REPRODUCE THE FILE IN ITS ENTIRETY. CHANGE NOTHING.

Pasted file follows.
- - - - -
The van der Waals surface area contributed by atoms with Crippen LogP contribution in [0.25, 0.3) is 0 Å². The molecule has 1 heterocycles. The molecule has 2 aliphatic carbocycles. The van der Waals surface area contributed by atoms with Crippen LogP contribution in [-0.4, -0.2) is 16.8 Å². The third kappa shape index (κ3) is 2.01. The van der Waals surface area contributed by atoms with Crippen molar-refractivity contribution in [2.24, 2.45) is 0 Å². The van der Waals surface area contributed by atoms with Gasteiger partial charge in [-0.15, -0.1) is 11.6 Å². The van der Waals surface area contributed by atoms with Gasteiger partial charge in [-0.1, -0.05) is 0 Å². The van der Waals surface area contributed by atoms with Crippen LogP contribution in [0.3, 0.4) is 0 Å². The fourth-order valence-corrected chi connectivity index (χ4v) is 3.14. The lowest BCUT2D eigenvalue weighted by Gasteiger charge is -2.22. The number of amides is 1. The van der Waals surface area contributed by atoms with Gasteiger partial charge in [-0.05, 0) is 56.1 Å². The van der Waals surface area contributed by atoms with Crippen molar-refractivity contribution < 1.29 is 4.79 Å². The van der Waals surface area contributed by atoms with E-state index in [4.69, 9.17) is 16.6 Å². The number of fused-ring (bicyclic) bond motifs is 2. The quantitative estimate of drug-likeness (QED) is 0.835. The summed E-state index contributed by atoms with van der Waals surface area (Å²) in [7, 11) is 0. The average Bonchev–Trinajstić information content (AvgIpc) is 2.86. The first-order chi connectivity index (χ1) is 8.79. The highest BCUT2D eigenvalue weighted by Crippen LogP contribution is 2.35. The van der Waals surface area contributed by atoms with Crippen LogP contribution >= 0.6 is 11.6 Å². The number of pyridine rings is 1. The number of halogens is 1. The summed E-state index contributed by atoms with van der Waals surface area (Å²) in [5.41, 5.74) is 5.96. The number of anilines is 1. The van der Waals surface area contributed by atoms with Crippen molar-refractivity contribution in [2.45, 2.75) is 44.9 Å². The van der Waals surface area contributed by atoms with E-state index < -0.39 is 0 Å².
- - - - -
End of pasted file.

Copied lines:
The van der Waals surface area contributed by atoms with Crippen LogP contribution in [0.25, 0.3) is 0 Å². The molecule has 1 heterocycles. The molecule has 2 aliphatic carbocycles. The van der Waals surface area contributed by atoms with Crippen LogP contribution in [-0.4, -0.2) is 16.8 Å². The third kappa shape index (κ3) is 2.01. The van der Waals surface area contributed by atoms with Crippen molar-refractivity contribution in [2.24, 2.45) is 0 Å². The van der Waals surface area contributed by atoms with Gasteiger partial charge in [-0.15, -0.1) is 11.6 Å². The van der Waals surface area contributed by atoms with Gasteiger partial charge in [-0.1, -0.05) is 0 Å². The van der Waals surface area contributed by atoms with Crippen LogP contribution in [0.3, 0.4) is 0 Å². The fourth-order valence-corrected chi connectivity index (χ4v) is 3.14. The lowest BCUT2D eigenvalue weighted by Gasteiger charge is -2.22. The number of amides is 1. The van der Waals surface area contributed by atoms with Gasteiger partial charge in [-0.05, 0) is 56.1 Å². The van der Waals surface area contributed by atoms with Crippen molar-refractivity contribution < 1.29 is 4.79 Å². The van der Waals surface area contributed by atoms with E-state index in [4.69, 9.17) is 16.6 Å². The number of fused-ring (bicyclic) bond motifs is 2. The quantitative estimate of drug-likeness (QED) is 0.835. The summed E-state index contributed by atoms with van der Waals surface area (Å²) in [7, 11) is 0. The average Bonchev–Trinajstić information content (AvgIpc) is 2.86. The first-order chi connectivity index (χ1) is 8.79. The highest BCUT2D eigenvalue weighted by Crippen LogP contribution is 2.35. The van der Waals surface area contributed by atoms with Crippen LogP contribution >= 0.6 is 11.6 Å². The number of pyridine rings is 1. The number of halogens is 1. The summed E-state index contributed by atoms with van der Waals surface area (Å²) in [5.41, 5.74) is 5.96. The number of anilines is 1. The van der Waals surface area contributed by atoms with Crippen molar-refractivity contribution in [2.45, 2.75) is 44.9 Å². The van der Waals surface area contributed by atoms with E-state index < -0.39 is 0 Å².